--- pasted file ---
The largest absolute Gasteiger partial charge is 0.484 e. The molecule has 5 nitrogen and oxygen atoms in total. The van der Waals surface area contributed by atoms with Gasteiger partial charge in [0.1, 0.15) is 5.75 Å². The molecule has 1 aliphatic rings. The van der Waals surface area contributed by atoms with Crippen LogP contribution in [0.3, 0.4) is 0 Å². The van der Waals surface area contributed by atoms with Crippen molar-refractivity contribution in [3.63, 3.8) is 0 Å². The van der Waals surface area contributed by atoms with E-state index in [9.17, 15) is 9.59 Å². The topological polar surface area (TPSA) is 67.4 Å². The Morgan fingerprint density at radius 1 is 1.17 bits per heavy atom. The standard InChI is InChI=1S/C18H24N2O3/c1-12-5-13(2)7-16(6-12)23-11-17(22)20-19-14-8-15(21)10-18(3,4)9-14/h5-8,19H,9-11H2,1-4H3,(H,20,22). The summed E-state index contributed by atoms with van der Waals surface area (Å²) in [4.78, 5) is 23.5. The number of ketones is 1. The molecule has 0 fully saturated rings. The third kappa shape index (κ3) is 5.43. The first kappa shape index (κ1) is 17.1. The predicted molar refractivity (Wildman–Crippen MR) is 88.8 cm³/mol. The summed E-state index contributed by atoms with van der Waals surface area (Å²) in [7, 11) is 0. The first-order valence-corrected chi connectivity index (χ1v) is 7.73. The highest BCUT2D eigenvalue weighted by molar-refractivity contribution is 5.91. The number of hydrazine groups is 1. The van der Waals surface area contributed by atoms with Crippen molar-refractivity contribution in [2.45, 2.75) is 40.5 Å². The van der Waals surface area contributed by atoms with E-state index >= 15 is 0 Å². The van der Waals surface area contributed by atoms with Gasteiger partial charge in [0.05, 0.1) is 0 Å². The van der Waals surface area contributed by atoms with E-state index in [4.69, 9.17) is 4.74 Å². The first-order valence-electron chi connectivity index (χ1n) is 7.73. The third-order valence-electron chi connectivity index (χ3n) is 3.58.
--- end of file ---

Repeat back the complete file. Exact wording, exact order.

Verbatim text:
The largest absolute Gasteiger partial charge is 0.484 e. The molecule has 5 nitrogen and oxygen atoms in total. The van der Waals surface area contributed by atoms with Gasteiger partial charge in [0.1, 0.15) is 5.75 Å². The molecule has 1 aliphatic rings. The van der Waals surface area contributed by atoms with Crippen LogP contribution in [0.3, 0.4) is 0 Å². The van der Waals surface area contributed by atoms with Crippen molar-refractivity contribution in [3.63, 3.8) is 0 Å². The van der Waals surface area contributed by atoms with E-state index in [9.17, 15) is 9.59 Å². The topological polar surface area (TPSA) is 67.4 Å². The Morgan fingerprint density at radius 1 is 1.17 bits per heavy atom. The standard InChI is InChI=1S/C18H24N2O3/c1-12-5-13(2)7-16(6-12)23-11-17(22)20-19-14-8-15(21)10-18(3,4)9-14/h5-8,19H,9-11H2,1-4H3,(H,20,22). The summed E-state index contributed by atoms with van der Waals surface area (Å²) in [4.78, 5) is 23.5. The number of ketones is 1. The molecule has 0 fully saturated rings. The third kappa shape index (κ3) is 5.43. The first kappa shape index (κ1) is 17.1. The predicted molar refractivity (Wildman–Crippen MR) is 88.8 cm³/mol. The summed E-state index contributed by atoms with van der Waals surface area (Å²) in [7, 11) is 0. The first-order valence-corrected chi connectivity index (χ1v) is 7.73. The highest BCUT2D eigenvalue weighted by molar-refractivity contribution is 5.91. The number of hydrazine groups is 1. The van der Waals surface area contributed by atoms with Crippen molar-refractivity contribution in [2.45, 2.75) is 40.5 Å². The van der Waals surface area contributed by atoms with E-state index >= 15 is 0 Å². The van der Waals surface area contributed by atoms with Gasteiger partial charge in [0.05, 0.1) is 0 Å². The van der Waals surface area contributed by atoms with E-state index in [4.69, 9.17) is 4.74 Å². The first-order valence-electron chi connectivity index (χ1n) is 7.73. The third-order valence-electron chi connectivity index (χ3n) is 3.58.